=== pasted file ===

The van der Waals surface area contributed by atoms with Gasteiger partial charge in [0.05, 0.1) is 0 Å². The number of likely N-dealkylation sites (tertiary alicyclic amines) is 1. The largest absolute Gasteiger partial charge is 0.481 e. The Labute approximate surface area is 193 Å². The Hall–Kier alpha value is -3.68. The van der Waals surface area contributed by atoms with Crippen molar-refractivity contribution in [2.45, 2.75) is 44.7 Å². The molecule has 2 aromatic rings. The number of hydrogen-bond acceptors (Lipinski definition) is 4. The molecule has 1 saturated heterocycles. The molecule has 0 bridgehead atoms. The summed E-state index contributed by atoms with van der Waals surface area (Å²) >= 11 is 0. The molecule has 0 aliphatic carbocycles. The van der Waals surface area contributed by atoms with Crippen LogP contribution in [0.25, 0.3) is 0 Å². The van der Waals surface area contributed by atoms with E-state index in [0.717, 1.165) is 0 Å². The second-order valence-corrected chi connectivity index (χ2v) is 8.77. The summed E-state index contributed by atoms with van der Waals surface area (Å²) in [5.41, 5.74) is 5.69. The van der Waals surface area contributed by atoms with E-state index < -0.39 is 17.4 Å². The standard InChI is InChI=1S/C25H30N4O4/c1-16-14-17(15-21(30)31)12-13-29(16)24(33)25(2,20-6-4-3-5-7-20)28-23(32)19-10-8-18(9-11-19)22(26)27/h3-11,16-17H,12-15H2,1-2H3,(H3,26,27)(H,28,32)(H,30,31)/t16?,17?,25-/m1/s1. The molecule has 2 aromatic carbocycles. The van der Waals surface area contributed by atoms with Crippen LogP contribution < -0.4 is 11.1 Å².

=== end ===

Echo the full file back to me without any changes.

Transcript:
The van der Waals surface area contributed by atoms with Gasteiger partial charge in [0.05, 0.1) is 0 Å². The number of likely N-dealkylation sites (tertiary alicyclic amines) is 1. The largest absolute Gasteiger partial charge is 0.481 e. The Labute approximate surface area is 193 Å². The Hall–Kier alpha value is -3.68. The van der Waals surface area contributed by atoms with Crippen molar-refractivity contribution in [2.45, 2.75) is 44.7 Å². The molecule has 2 aromatic rings. The number of hydrogen-bond acceptors (Lipinski definition) is 4. The molecule has 1 saturated heterocycles. The molecule has 0 bridgehead atoms. The summed E-state index contributed by atoms with van der Waals surface area (Å²) >= 11 is 0. The molecule has 0 aliphatic carbocycles. The van der Waals surface area contributed by atoms with Crippen LogP contribution in [0.25, 0.3) is 0 Å². The van der Waals surface area contributed by atoms with E-state index in [0.717, 1.165) is 0 Å². The second-order valence-corrected chi connectivity index (χ2v) is 8.77. The summed E-state index contributed by atoms with van der Waals surface area (Å²) in [5.41, 5.74) is 5.69. The van der Waals surface area contributed by atoms with E-state index < -0.39 is 17.4 Å². The standard InChI is InChI=1S/C25H30N4O4/c1-16-14-17(15-21(30)31)12-13-29(16)24(33)25(2,20-6-4-3-5-7-20)28-23(32)19-10-8-18(9-11-19)22(26)27/h3-11,16-17H,12-15H2,1-2H3,(H3,26,27)(H,28,32)(H,30,31)/t16?,17?,25-/m1/s1. The molecule has 2 aromatic carbocycles. The van der Waals surface area contributed by atoms with Crippen LogP contribution < -0.4 is 11.1 Å².